The 457 Changes Don’t Only Affect 457 Visas

The 457 Changes Don’t Only Affect 457 Visas

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When ever I see 457 news I take it with a grain of salt. But it is the political hot potato and labor despite recording higher 457 grant numbers than the current government continue to berate the 457 and use it for political gain (or fear tactics).

So here is a breakdown.

Firstly the 457 has not been abolished. Yet. Anyone holding a 457 will continue to hold their 457. And you can still lodge a 457 under the new guidelines until the new visa is implimented (Estimated to be completed by March 2018).

These changes affect a range of temporary and permanent visas, including:

  • The Temporary Work (Skilled) (subclass 457);
  • The Direct Entry stream of the Employer Nomination Scheme (ENS) (subclass 186);
  • The Skilled Regional (Provisional) (subclass 489);>
  • The Skilled Nominated (subclass 190);
  • The Skilled Independent (subclass 189);
  • The Training visa (subclass 407); and
  • The Graduate Work stream of the Temporary Graduate visa (subclass 485).

So why did they announce the 457 was dead – Political gain – attention… It’s not dead but it is certainly dying.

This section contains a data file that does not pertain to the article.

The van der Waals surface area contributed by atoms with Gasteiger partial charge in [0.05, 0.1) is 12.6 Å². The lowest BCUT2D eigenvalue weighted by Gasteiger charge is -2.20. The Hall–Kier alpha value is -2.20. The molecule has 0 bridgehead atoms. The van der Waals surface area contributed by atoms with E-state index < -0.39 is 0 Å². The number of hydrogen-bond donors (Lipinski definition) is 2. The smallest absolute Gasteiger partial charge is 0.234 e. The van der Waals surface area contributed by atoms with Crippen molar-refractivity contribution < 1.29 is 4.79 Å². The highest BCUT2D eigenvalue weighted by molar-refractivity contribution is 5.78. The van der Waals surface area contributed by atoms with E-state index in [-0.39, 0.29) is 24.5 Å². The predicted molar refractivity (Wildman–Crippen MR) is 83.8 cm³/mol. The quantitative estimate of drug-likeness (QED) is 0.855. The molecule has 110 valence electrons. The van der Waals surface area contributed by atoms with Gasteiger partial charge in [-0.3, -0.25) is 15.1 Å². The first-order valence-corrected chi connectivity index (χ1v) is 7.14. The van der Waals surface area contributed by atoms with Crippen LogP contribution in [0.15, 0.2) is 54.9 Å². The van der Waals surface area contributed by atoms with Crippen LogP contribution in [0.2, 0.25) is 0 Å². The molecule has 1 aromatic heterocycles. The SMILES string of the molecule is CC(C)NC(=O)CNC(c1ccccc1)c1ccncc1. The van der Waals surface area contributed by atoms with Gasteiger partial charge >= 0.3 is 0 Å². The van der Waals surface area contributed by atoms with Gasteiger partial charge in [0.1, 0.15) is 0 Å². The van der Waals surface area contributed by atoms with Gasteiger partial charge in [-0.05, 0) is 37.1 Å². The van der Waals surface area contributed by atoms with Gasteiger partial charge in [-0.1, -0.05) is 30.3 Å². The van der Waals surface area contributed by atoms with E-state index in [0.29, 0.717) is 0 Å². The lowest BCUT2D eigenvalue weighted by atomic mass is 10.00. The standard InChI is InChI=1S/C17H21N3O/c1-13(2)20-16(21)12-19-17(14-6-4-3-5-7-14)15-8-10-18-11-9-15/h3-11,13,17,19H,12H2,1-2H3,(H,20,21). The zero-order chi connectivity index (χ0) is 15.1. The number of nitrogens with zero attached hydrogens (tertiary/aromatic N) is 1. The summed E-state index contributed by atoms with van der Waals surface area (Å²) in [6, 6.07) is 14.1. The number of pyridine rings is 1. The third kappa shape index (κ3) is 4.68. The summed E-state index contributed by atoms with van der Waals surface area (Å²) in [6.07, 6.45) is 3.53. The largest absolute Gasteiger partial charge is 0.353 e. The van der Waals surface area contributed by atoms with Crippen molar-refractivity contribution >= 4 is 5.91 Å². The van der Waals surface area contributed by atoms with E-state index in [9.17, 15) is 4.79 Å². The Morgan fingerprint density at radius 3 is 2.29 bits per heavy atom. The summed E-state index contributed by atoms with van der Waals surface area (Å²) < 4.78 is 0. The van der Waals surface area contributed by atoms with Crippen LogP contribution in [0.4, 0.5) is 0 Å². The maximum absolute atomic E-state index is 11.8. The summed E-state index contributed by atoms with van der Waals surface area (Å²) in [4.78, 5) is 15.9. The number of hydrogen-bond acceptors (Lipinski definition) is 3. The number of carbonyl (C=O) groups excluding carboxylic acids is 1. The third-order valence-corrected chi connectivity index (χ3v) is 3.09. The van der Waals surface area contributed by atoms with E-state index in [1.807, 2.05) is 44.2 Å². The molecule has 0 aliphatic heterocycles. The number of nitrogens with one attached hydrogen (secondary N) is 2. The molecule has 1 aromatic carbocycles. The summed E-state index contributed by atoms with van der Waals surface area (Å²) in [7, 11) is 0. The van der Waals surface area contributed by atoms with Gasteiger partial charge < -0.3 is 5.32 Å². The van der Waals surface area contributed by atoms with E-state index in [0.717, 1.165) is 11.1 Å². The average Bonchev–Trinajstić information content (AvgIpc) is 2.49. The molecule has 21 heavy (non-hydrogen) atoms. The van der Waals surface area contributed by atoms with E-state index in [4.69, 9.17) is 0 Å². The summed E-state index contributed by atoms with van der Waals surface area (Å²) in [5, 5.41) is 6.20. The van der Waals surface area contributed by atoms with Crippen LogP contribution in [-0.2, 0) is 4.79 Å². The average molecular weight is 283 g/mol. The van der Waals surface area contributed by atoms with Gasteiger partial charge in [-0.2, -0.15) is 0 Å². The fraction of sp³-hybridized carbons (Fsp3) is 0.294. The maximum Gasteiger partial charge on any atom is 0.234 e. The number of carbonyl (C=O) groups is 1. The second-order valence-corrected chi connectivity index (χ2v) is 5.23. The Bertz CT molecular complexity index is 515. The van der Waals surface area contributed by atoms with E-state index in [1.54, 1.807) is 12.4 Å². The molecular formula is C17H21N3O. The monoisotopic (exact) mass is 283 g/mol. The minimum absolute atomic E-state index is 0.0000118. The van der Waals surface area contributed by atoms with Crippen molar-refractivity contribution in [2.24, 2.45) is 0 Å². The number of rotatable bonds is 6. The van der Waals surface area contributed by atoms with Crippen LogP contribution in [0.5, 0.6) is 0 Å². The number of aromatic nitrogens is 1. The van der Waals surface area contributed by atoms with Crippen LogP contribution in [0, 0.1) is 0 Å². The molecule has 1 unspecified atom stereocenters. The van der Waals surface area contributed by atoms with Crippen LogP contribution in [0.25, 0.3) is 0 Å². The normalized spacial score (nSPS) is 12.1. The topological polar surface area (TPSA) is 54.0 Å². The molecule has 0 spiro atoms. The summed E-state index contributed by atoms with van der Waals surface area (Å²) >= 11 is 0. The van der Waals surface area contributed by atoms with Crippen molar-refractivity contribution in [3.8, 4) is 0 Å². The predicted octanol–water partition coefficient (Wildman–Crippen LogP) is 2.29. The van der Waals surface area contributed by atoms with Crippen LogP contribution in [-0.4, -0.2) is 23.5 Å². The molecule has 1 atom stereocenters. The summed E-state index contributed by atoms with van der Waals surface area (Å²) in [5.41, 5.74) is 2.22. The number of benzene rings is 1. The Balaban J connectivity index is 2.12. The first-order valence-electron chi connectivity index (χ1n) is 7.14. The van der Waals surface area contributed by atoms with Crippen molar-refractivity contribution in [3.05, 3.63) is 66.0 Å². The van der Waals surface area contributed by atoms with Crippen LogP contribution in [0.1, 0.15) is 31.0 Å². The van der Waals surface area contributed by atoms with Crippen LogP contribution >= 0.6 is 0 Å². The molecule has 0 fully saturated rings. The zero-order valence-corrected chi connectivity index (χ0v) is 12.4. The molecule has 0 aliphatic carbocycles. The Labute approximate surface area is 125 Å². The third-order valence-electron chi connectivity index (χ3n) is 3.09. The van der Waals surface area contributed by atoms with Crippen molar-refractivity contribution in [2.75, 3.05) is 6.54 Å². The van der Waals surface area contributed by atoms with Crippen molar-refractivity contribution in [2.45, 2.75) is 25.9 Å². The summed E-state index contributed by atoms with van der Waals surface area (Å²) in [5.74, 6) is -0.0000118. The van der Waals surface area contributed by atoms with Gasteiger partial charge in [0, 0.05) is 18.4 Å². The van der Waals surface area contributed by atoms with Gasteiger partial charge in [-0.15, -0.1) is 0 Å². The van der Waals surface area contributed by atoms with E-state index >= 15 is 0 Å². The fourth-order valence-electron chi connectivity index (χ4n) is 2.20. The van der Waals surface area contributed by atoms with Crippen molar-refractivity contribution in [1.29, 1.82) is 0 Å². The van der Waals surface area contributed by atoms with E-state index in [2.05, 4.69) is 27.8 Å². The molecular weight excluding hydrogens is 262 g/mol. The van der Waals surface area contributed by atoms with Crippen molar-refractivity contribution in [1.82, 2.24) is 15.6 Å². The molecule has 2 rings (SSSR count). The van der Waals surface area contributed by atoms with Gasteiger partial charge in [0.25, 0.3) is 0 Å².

The 457 will be abolished in a staged role out.

  • Stage 1 – 19th of April 2018 The skilled occupations lists will be renamed. The lists will now be called the:
    • Skilled Occupation List (SOL) as the Medium and Long-term Strategic Skills List (MLTSSL) and
    • Consolidated Sponsored Occupation List (CSOL) as the Short-term Skilled Occupation List (STSOL)
  • 216 occupations removed from the list of eligible occupations (see Below); and
  • Caveats added to 59 other occupations

 

What is changing for 1 July 2017?

Further changes to the subclass 457 programme are planned for 1 July 2017. These include:

  • possible further adjustments to eligible occupation lists;
  • an expansion of client cohorts for whom mandatory skills assessments are required;
  • minor changes to the training benchmarks for subclass 457 sponsors; and
  • subclass 457 programme no longer excluded from standard policy around penal checks –with police certificates required to be provided from countries a visa applicant has lived in as per current policy for other visa subclasses.

So the 457 is not dead – not yet, But it certainly on the way out – to be replaced by another visa to fill shortfalls for Australian business.

If you are or are concerned you may be affected by these changes contact Active Migration Australia to discuss possible options for your future in Australia.

+61 8 9447 2226 | [email protected][/vc_column_text][/vc_column][vc_column width=”1/3″][vc_widget_sidebar sidebar_id=”sidebar_3″][/vc_column][/vc_row]

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